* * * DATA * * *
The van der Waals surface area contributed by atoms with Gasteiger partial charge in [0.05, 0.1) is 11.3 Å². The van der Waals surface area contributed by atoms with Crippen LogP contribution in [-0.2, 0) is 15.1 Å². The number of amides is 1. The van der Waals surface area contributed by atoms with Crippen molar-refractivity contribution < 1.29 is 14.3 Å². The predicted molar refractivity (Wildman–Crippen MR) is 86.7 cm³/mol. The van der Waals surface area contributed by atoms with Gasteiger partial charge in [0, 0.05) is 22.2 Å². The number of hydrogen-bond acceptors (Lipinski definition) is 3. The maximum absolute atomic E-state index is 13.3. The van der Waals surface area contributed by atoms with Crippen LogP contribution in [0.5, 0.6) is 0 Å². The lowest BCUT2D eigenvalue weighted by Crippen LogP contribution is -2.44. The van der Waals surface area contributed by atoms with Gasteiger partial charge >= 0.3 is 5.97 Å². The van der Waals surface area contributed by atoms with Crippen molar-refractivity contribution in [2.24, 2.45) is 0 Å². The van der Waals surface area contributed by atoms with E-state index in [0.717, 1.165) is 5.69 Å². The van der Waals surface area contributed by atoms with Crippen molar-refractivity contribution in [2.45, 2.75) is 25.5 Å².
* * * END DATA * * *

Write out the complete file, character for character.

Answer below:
The van der Waals surface area contributed by atoms with Gasteiger partial charge in [0.05, 0.1) is 11.3 Å². The van der Waals surface area contributed by atoms with Crippen LogP contribution in [-0.2, 0) is 15.1 Å². The number of amides is 1. The van der Waals surface area contributed by atoms with Crippen molar-refractivity contribution < 1.29 is 14.3 Å². The predicted molar refractivity (Wildman–Crippen MR) is 86.7 cm³/mol. The van der Waals surface area contributed by atoms with Gasteiger partial charge in [0, 0.05) is 22.2 Å². The number of hydrogen-bond acceptors (Lipinski definition) is 3. The maximum absolute atomic E-state index is 13.3. The van der Waals surface area contributed by atoms with Crippen LogP contribution in [0.5, 0.6) is 0 Å². The lowest BCUT2D eigenvalue weighted by Crippen LogP contribution is -2.44. The van der Waals surface area contributed by atoms with Gasteiger partial charge >= 0.3 is 5.97 Å². The van der Waals surface area contributed by atoms with Crippen molar-refractivity contribution in [2.24, 2.45) is 0 Å². The van der Waals surface area contributed by atoms with E-state index in [0.717, 1.165) is 5.69 Å². The van der Waals surface area contributed by atoms with Crippen molar-refractivity contribution in [2.45, 2.75) is 25.5 Å².